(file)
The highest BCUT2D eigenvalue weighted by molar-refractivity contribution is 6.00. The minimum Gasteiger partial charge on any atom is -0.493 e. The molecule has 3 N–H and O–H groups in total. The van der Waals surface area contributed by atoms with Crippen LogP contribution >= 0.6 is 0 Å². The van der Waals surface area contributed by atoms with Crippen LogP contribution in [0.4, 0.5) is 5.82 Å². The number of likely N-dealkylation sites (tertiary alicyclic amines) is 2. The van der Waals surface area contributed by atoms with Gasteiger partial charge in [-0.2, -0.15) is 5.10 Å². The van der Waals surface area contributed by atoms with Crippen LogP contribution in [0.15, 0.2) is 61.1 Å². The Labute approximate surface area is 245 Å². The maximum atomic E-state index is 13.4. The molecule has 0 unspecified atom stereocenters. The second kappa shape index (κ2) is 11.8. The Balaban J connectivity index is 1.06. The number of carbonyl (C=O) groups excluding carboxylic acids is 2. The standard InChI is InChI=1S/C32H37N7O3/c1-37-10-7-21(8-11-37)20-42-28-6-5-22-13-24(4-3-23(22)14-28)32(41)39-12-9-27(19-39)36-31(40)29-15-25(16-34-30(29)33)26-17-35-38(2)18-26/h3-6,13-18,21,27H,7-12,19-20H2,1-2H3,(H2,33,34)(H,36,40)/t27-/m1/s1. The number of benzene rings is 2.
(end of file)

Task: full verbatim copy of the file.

The highest BCUT2D eigenvalue weighted by molar-refractivity contribution is 6.00. The minimum Gasteiger partial charge on any atom is -0.493 e. The molecule has 3 N–H and O–H groups in total. The van der Waals surface area contributed by atoms with Crippen LogP contribution >= 0.6 is 0 Å². The van der Waals surface area contributed by atoms with Crippen LogP contribution in [0.4, 0.5) is 5.82 Å². The number of likely N-dealkylation sites (tertiary alicyclic amines) is 2. The van der Waals surface area contributed by atoms with Gasteiger partial charge in [-0.2, -0.15) is 5.10 Å². The van der Waals surface area contributed by atoms with Crippen LogP contribution in [0.15, 0.2) is 61.1 Å². The Labute approximate surface area is 245 Å². The maximum atomic E-state index is 13.4. The molecule has 0 unspecified atom stereocenters. The second kappa shape index (κ2) is 11.8. The Balaban J connectivity index is 1.06. The number of carbonyl (C=O) groups excluding carboxylic acids is 2. The standard InChI is InChI=1S/C32H37N7O3/c1-37-10-7-21(8-11-37)20-42-28-6-5-22-13-24(4-3-23(22)14-28)32(41)39-12-9-27(19-39)36-31(40)29-15-25(16-34-30(29)33)26-17-35-38(2)18-26/h3-6,13-18,21,27H,7-12,19-20H2,1-2H3,(H2,33,34)(H,36,40)/t27-/m1/s1. The number of benzene rings is 2.